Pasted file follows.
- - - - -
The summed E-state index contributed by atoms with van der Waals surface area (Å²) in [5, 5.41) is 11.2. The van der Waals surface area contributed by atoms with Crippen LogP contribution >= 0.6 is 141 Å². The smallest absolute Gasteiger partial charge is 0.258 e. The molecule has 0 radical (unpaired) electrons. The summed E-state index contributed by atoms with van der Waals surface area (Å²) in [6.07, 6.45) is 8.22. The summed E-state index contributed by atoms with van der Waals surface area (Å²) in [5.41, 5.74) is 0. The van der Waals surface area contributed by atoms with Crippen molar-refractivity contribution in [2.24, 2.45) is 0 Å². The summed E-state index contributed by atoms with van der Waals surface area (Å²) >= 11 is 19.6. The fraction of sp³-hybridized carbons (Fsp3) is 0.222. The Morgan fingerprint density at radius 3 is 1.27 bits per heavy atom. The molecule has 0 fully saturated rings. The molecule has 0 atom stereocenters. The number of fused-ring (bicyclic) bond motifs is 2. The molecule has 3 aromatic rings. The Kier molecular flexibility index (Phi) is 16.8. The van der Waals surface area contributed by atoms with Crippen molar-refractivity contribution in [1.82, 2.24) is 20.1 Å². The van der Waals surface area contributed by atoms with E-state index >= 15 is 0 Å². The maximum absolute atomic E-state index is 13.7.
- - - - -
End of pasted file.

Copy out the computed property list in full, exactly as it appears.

The summed E-state index contributed by atoms with van der Waals surface area (Å²) in [5, 5.41) is 11.2. The van der Waals surface area contributed by atoms with Crippen LogP contribution >= 0.6 is 141 Å². The smallest absolute Gasteiger partial charge is 0.258 e. The molecule has 0 radical (unpaired) electrons. The summed E-state index contributed by atoms with van der Waals surface area (Å²) in [6.07, 6.45) is 8.22. The summed E-state index contributed by atoms with van der Waals surface area (Å²) in [5.41, 5.74) is 0. The van der Waals surface area contributed by atoms with Crippen molar-refractivity contribution in [2.24, 2.45) is 0 Å². The summed E-state index contributed by atoms with van der Waals surface area (Å²) >= 11 is 19.6. The fraction of sp³-hybridized carbons (Fsp3) is 0.222. The Morgan fingerprint density at radius 3 is 1.27 bits per heavy atom. The molecule has 0 fully saturated rings. The molecule has 0 atom stereocenters. The number of fused-ring (bicyclic) bond motifs is 2. The molecule has 3 aromatic rings. The Kier molecular flexibility index (Phi) is 16.8. The van der Waals surface area contributed by atoms with Crippen molar-refractivity contribution in [1.82, 2.24) is 20.1 Å². The van der Waals surface area contributed by atoms with E-state index >= 15 is 0 Å². The maximum absolute atomic E-state index is 13.7.